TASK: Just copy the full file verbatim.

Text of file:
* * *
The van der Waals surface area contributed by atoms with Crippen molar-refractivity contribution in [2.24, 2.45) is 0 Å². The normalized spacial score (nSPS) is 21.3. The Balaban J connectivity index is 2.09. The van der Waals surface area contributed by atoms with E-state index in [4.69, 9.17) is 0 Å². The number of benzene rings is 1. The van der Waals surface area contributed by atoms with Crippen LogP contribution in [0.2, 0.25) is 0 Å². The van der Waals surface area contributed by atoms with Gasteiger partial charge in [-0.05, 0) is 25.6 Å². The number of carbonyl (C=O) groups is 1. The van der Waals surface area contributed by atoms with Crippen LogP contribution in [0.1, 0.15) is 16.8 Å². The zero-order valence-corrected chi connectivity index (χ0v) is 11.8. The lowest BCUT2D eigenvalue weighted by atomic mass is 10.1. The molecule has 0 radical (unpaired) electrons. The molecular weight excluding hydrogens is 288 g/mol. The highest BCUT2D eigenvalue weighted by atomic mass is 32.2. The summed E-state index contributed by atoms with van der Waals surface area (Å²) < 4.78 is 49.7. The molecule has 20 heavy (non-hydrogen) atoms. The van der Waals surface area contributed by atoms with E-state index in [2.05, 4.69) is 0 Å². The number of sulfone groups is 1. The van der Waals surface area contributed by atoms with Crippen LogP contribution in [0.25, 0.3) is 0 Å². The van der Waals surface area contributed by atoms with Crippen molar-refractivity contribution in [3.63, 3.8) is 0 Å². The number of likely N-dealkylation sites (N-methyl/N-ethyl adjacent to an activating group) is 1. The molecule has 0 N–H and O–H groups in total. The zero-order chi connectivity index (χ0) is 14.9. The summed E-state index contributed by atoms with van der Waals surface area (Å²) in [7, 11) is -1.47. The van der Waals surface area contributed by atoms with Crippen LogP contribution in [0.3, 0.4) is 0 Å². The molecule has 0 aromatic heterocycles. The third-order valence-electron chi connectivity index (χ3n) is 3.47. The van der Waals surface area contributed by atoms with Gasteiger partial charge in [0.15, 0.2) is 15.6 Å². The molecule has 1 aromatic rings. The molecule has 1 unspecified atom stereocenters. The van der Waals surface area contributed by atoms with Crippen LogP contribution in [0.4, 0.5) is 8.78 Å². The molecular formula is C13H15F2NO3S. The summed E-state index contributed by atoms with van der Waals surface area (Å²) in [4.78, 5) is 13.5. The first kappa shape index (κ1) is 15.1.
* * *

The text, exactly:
The van der Waals surface area contributed by atoms with Crippen molar-refractivity contribution in [2.24, 2.45) is 0 Å². The normalized spacial score (nSPS) is 21.3. The Balaban J connectivity index is 2.09. The van der Waals surface area contributed by atoms with E-state index in [4.69, 9.17) is 0 Å². The number of benzene rings is 1. The van der Waals surface area contributed by atoms with Crippen LogP contribution in [0.2, 0.25) is 0 Å². The van der Waals surface area contributed by atoms with Gasteiger partial charge in [-0.05, 0) is 25.6 Å². The number of carbonyl (C=O) groups is 1. The van der Waals surface area contributed by atoms with Crippen LogP contribution in [0.1, 0.15) is 16.8 Å². The zero-order valence-corrected chi connectivity index (χ0v) is 11.8. The lowest BCUT2D eigenvalue weighted by atomic mass is 10.1. The molecule has 0 radical (unpaired) electrons. The molecular weight excluding hydrogens is 288 g/mol. The highest BCUT2D eigenvalue weighted by atomic mass is 32.2. The summed E-state index contributed by atoms with van der Waals surface area (Å²) < 4.78 is 49.7. The molecule has 20 heavy (non-hydrogen) atoms. The van der Waals surface area contributed by atoms with E-state index in [2.05, 4.69) is 0 Å². The number of sulfone groups is 1. The van der Waals surface area contributed by atoms with Crippen LogP contribution in [0.25, 0.3) is 0 Å². The van der Waals surface area contributed by atoms with Crippen molar-refractivity contribution in [3.63, 3.8) is 0 Å². The number of likely N-dealkylation sites (N-methyl/N-ethyl adjacent to an activating group) is 1. The molecule has 0 N–H and O–H groups in total. The zero-order chi connectivity index (χ0) is 14.9. The summed E-state index contributed by atoms with van der Waals surface area (Å²) in [7, 11) is -1.47. The van der Waals surface area contributed by atoms with Crippen LogP contribution in [0.3, 0.4) is 0 Å². The molecule has 0 aromatic heterocycles. The third-order valence-electron chi connectivity index (χ3n) is 3.47. The van der Waals surface area contributed by atoms with Gasteiger partial charge in [0.15, 0.2) is 15.6 Å². The molecule has 1 aromatic rings. The molecule has 1 unspecified atom stereocenters. The van der Waals surface area contributed by atoms with Crippen LogP contribution in [0.4, 0.5) is 8.78 Å². The molecular formula is C13H15F2NO3S. The summed E-state index contributed by atoms with van der Waals surface area (Å²) in [4.78, 5) is 13.5. The first kappa shape index (κ1) is 15.1.